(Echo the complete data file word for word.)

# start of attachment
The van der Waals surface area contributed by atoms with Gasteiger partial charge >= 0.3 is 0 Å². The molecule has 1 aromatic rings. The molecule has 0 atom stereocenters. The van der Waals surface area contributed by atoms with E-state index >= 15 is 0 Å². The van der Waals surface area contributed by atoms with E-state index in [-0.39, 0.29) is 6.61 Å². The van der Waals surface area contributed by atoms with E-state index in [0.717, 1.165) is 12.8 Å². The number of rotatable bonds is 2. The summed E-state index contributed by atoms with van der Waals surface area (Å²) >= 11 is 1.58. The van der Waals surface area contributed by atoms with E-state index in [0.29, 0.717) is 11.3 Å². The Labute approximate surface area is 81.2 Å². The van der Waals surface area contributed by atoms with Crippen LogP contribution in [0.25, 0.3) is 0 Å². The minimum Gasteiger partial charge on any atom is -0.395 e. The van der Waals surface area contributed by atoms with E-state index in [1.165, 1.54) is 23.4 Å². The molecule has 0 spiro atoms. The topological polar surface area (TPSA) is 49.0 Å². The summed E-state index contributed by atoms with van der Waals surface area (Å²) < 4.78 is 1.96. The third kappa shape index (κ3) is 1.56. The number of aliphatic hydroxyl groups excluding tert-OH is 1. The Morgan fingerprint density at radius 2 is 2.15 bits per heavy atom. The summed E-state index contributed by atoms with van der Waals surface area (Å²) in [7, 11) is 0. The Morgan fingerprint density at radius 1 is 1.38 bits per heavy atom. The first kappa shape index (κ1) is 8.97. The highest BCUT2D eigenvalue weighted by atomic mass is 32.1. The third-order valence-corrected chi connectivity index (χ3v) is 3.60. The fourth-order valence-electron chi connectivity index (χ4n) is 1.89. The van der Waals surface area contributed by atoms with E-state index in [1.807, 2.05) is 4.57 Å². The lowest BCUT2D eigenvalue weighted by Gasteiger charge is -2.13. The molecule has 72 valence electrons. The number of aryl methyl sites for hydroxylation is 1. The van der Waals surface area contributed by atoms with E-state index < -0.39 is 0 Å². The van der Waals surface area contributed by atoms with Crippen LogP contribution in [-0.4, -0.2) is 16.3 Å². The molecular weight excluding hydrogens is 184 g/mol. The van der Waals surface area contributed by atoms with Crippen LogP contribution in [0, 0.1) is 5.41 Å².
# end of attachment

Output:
The van der Waals surface area contributed by atoms with Gasteiger partial charge >= 0.3 is 0 Å². The molecule has 1 aromatic rings. The molecule has 0 atom stereocenters. The van der Waals surface area contributed by atoms with E-state index >= 15 is 0 Å². The van der Waals surface area contributed by atoms with E-state index in [-0.39, 0.29) is 6.61 Å². The van der Waals surface area contributed by atoms with E-state index in [0.717, 1.165) is 12.8 Å². The number of rotatable bonds is 2. The summed E-state index contributed by atoms with van der Waals surface area (Å²) >= 11 is 1.58. The van der Waals surface area contributed by atoms with E-state index in [0.29, 0.717) is 11.3 Å². The Labute approximate surface area is 81.2 Å². The van der Waals surface area contributed by atoms with Crippen LogP contribution in [0.25, 0.3) is 0 Å². The minimum Gasteiger partial charge on any atom is -0.395 e. The van der Waals surface area contributed by atoms with E-state index in [1.165, 1.54) is 23.4 Å². The molecule has 0 spiro atoms. The topological polar surface area (TPSA) is 49.0 Å². The summed E-state index contributed by atoms with van der Waals surface area (Å²) < 4.78 is 1.96. The third kappa shape index (κ3) is 1.56. The number of aliphatic hydroxyl groups excluding tert-OH is 1. The Morgan fingerprint density at radius 2 is 2.15 bits per heavy atom. The summed E-state index contributed by atoms with van der Waals surface area (Å²) in [7, 11) is 0. The Morgan fingerprint density at radius 1 is 1.38 bits per heavy atom. The first kappa shape index (κ1) is 8.97. The highest BCUT2D eigenvalue weighted by atomic mass is 32.1. The third-order valence-corrected chi connectivity index (χ3v) is 3.60. The fourth-order valence-electron chi connectivity index (χ4n) is 1.89. The van der Waals surface area contributed by atoms with E-state index in [1.807, 2.05) is 4.57 Å². The lowest BCUT2D eigenvalue weighted by Gasteiger charge is -2.13. The molecule has 72 valence electrons. The number of aryl methyl sites for hydroxylation is 1. The van der Waals surface area contributed by atoms with E-state index < -0.39 is 0 Å². The van der Waals surface area contributed by atoms with Crippen LogP contribution in [-0.4, -0.2) is 16.3 Å². The molecular weight excluding hydrogens is 184 g/mol. The van der Waals surface area contributed by atoms with Crippen LogP contribution in [0, 0.1) is 5.41 Å².